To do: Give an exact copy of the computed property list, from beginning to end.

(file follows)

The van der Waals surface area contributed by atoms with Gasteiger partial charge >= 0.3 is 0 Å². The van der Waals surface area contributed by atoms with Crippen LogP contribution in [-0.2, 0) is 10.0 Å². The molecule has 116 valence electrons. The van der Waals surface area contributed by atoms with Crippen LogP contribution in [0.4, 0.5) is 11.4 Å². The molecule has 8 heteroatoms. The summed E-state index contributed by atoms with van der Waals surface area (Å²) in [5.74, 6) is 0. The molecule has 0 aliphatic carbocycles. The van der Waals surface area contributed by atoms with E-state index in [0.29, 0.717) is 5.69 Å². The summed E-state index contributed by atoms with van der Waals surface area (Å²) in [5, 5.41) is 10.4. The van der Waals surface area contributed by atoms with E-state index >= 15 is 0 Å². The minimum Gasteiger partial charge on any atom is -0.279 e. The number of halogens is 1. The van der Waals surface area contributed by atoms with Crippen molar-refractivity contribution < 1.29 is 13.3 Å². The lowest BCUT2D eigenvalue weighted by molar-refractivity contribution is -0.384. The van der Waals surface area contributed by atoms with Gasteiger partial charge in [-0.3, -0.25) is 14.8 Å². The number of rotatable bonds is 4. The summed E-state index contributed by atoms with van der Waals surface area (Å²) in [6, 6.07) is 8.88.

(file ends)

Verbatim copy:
The van der Waals surface area contributed by atoms with Gasteiger partial charge >= 0.3 is 0 Å². The van der Waals surface area contributed by atoms with Crippen LogP contribution in [-0.2, 0) is 10.0 Å². The molecule has 116 valence electrons. The van der Waals surface area contributed by atoms with Crippen LogP contribution in [0.4, 0.5) is 11.4 Å². The molecule has 8 heteroatoms. The summed E-state index contributed by atoms with van der Waals surface area (Å²) in [5.74, 6) is 0. The molecule has 0 aliphatic carbocycles. The van der Waals surface area contributed by atoms with E-state index in [0.29, 0.717) is 5.69 Å². The summed E-state index contributed by atoms with van der Waals surface area (Å²) in [5, 5.41) is 10.4. The van der Waals surface area contributed by atoms with E-state index >= 15 is 0 Å². The minimum Gasteiger partial charge on any atom is -0.279 e. The number of halogens is 1. The van der Waals surface area contributed by atoms with Crippen molar-refractivity contribution < 1.29 is 13.3 Å². The lowest BCUT2D eigenvalue weighted by molar-refractivity contribution is -0.384. The van der Waals surface area contributed by atoms with Gasteiger partial charge in [-0.3, -0.25) is 14.8 Å². The number of rotatable bonds is 4. The summed E-state index contributed by atoms with van der Waals surface area (Å²) in [6, 6.07) is 8.88.